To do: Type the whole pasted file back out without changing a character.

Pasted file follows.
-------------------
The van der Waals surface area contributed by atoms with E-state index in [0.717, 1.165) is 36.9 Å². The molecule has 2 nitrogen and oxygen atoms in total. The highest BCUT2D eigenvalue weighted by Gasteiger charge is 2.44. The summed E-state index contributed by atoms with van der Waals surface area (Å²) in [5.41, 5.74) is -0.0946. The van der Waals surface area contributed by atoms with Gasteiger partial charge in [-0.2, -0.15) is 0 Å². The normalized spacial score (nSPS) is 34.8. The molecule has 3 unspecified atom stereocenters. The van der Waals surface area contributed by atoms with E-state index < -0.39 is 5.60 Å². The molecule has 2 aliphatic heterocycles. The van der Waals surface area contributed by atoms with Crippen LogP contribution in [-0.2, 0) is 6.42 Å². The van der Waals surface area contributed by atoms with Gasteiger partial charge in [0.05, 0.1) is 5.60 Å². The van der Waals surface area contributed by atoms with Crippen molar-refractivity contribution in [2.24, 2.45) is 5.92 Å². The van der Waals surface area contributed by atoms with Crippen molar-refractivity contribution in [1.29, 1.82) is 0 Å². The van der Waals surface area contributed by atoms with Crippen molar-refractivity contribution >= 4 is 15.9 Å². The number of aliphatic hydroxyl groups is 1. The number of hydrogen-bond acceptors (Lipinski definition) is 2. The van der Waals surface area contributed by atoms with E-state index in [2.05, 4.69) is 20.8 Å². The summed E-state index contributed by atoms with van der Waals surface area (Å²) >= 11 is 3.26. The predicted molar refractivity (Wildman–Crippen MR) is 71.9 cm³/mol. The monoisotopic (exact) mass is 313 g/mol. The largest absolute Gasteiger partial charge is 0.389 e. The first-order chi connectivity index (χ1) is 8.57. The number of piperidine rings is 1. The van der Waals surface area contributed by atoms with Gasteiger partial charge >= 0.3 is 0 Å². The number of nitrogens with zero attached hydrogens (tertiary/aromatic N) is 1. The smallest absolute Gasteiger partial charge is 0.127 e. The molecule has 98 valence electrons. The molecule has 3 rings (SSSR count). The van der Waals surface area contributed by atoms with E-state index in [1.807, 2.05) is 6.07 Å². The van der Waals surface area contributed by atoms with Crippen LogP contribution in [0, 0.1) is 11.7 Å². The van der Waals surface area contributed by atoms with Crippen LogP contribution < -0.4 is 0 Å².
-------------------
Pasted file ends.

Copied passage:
The van der Waals surface area contributed by atoms with E-state index in [0.717, 1.165) is 36.9 Å². The molecule has 2 nitrogen and oxygen atoms in total. The highest BCUT2D eigenvalue weighted by Gasteiger charge is 2.44. The summed E-state index contributed by atoms with van der Waals surface area (Å²) in [5.41, 5.74) is -0.0946. The van der Waals surface area contributed by atoms with Gasteiger partial charge in [-0.2, -0.15) is 0 Å². The normalized spacial score (nSPS) is 34.8. The molecule has 3 unspecified atom stereocenters. The van der Waals surface area contributed by atoms with E-state index < -0.39 is 5.60 Å². The molecule has 2 aliphatic heterocycles. The van der Waals surface area contributed by atoms with Crippen LogP contribution in [-0.2, 0) is 6.42 Å². The van der Waals surface area contributed by atoms with Gasteiger partial charge in [0.05, 0.1) is 5.60 Å². The van der Waals surface area contributed by atoms with Crippen molar-refractivity contribution in [2.24, 2.45) is 5.92 Å². The van der Waals surface area contributed by atoms with Crippen molar-refractivity contribution in [1.29, 1.82) is 0 Å². The van der Waals surface area contributed by atoms with Crippen molar-refractivity contribution >= 4 is 15.9 Å². The number of aliphatic hydroxyl groups is 1. The number of hydrogen-bond acceptors (Lipinski definition) is 2. The van der Waals surface area contributed by atoms with E-state index in [2.05, 4.69) is 20.8 Å². The summed E-state index contributed by atoms with van der Waals surface area (Å²) >= 11 is 3.26. The predicted molar refractivity (Wildman–Crippen MR) is 71.9 cm³/mol. The monoisotopic (exact) mass is 313 g/mol. The largest absolute Gasteiger partial charge is 0.389 e. The first-order chi connectivity index (χ1) is 8.57. The number of piperidine rings is 1. The van der Waals surface area contributed by atoms with Gasteiger partial charge >= 0.3 is 0 Å². The number of nitrogens with zero attached hydrogens (tertiary/aromatic N) is 1. The smallest absolute Gasteiger partial charge is 0.127 e. The molecule has 98 valence electrons. The molecule has 3 rings (SSSR count). The van der Waals surface area contributed by atoms with E-state index in [1.807, 2.05) is 6.07 Å². The van der Waals surface area contributed by atoms with Crippen LogP contribution in [0, 0.1) is 11.7 Å². The van der Waals surface area contributed by atoms with Crippen LogP contribution < -0.4 is 0 Å².